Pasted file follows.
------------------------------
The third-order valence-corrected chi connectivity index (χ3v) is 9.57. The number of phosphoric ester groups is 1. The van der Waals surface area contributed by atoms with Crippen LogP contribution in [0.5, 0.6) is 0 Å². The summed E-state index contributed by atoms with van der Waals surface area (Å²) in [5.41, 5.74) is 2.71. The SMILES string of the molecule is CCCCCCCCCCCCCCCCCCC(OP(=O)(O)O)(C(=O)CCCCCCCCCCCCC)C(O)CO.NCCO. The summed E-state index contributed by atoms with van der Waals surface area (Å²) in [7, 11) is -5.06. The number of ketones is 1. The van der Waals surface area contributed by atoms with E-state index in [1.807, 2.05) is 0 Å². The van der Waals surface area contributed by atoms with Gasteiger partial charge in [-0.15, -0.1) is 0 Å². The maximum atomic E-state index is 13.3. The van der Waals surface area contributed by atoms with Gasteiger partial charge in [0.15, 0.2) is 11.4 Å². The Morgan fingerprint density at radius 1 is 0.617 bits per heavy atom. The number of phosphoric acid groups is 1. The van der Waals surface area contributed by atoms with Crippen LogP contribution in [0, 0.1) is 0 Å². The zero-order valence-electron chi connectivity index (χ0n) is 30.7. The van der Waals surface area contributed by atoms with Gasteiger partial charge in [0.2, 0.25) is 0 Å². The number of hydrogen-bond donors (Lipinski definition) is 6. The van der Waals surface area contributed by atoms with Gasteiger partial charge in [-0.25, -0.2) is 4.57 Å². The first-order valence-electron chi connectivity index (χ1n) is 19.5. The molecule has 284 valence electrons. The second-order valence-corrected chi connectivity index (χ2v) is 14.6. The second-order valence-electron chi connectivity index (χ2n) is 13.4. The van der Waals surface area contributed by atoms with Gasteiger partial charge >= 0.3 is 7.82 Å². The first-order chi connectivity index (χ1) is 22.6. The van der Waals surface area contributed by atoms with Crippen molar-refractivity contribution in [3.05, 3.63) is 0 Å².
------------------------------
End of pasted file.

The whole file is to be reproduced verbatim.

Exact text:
The third-order valence-corrected chi connectivity index (χ3v) is 9.57. The number of phosphoric ester groups is 1. The van der Waals surface area contributed by atoms with Crippen LogP contribution in [0.5, 0.6) is 0 Å². The summed E-state index contributed by atoms with van der Waals surface area (Å²) in [5.41, 5.74) is 2.71. The SMILES string of the molecule is CCCCCCCCCCCCCCCCCCC(OP(=O)(O)O)(C(=O)CCCCCCCCCCCCC)C(O)CO.NCCO. The summed E-state index contributed by atoms with van der Waals surface area (Å²) in [7, 11) is -5.06. The number of ketones is 1. The van der Waals surface area contributed by atoms with E-state index in [1.807, 2.05) is 0 Å². The van der Waals surface area contributed by atoms with Gasteiger partial charge in [-0.15, -0.1) is 0 Å². The maximum atomic E-state index is 13.3. The van der Waals surface area contributed by atoms with Gasteiger partial charge in [0.15, 0.2) is 11.4 Å². The Morgan fingerprint density at radius 1 is 0.617 bits per heavy atom. The number of phosphoric acid groups is 1. The van der Waals surface area contributed by atoms with Crippen LogP contribution in [0, 0.1) is 0 Å². The zero-order valence-electron chi connectivity index (χ0n) is 30.7. The van der Waals surface area contributed by atoms with Gasteiger partial charge in [0.2, 0.25) is 0 Å². The number of hydrogen-bond donors (Lipinski definition) is 6. The van der Waals surface area contributed by atoms with Gasteiger partial charge in [-0.25, -0.2) is 4.57 Å². The first-order valence-electron chi connectivity index (χ1n) is 19.5. The molecule has 284 valence electrons. The second-order valence-corrected chi connectivity index (χ2v) is 14.6. The second-order valence-electron chi connectivity index (χ2n) is 13.4. The van der Waals surface area contributed by atoms with Gasteiger partial charge >= 0.3 is 7.82 Å². The first-order chi connectivity index (χ1) is 22.6. The van der Waals surface area contributed by atoms with Crippen molar-refractivity contribution in [3.05, 3.63) is 0 Å².